Janesville Plan Commission recommends against chickens

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Tuesday, February 16, 2010
— Janesville Plan Commission members listened to a dozen residents speak Monday about a proposed ordinance change to allow backyard chickens before recommending against the proposal.

The commission voted 6-0, with Lori Hanewold abstaining, to follow the city administration’s negative recommendation on changing city ordinance. Commissioners did not discuss the issue before voting.

The commission’s recommendation goes to city council members, who are scheduled to discuss the issue and hold a public hearing at their meeting Monday.

Nine residents on Monday night spoke in favor of the proposal to allow up to four chickens—no roosters—while three residents spoke against it.

Several supporters said they were surprised at how big of a deal it is becoming to make the change to allow chickens.

Resident Allison Rollette, a supporter who is leading a grassroots effort to educate residents about keeping chickens, said she was disappointed in the staff recommendation because its report didn’t have anything really negative to say about chickens.

She said the city is spending more than $500,000 on biomass waste—food scraps, yard waste, etc.—at the landfill. If 10 percent of the city’s households raised chickens to recycle yard waste, the taxpayer savings would be about $55,000 a year. She said 10 percent of households would be a fair number to strive for over several years.

As a landlord, Dale Hicks said he is against having chickens in regards to tenants. Hicks owns eight properties and 25 rental units and is the president of the Janesville Area Rental Property Association.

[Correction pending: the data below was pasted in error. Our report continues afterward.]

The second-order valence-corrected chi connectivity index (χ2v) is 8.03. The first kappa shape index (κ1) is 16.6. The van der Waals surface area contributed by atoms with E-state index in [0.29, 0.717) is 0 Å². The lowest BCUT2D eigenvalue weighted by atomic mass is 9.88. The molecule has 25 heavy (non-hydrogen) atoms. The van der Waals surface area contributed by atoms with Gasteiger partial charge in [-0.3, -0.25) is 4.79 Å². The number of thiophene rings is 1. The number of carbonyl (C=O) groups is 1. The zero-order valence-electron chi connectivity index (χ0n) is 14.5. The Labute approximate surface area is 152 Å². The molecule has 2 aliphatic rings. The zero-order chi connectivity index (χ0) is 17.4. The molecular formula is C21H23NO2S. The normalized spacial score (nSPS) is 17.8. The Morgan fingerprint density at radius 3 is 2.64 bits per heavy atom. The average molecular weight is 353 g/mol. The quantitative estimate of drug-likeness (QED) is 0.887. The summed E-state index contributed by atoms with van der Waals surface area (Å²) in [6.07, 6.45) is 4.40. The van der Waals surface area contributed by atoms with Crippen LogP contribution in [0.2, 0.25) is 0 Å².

If someone has chickens in a yard that he or she owns, that’s different, he said. But Hicks questioned the commission on a list of issues it would raise for tenants, including if landlords would be responsible for loose chickens and how the city would address multiple tenants at one property wanting chickens.

“I don’t want that responsibility,” he said.

Hanewold said landlords decide whether or not to allow cats or dogs, so she wondered how chickens would be different.

Hicks said landlords would have to specify chicken restrictions in rental agreements.

Others who spoke against the proposal said livestock should not be allowed in the city.

Resident Al Lembrich said he grew up on a farm and raised chickens for 20 years.

He said it would be a travesty to overturn an ordinance for a “few people who believe it would be cool,” ignoring the wisdom of previous councils and the other 60,000 residents. Changes to ordinances should be done with wide support and based on sound principles and needs, he said.

Diane Van Horn said she grows her own vegetables, bakes her own bread and buys all her meat from two local farmers. The next obvious step for her would be backyard chickens, she said.

If Madison, Jefferson and Fort Atkinson allow chickens, she said she doesn’t see any reason Janesville shouldn’t.

“I believe this movement will only grow and soon most cities will allow chickens,” she said. “I don’t think this is a passing fad. I believe that self-sufficiency will become a new, old way of life and keeping chickens will be a large part of it.”

Last updated: 12:53 pm Thursday, December 13, 2012

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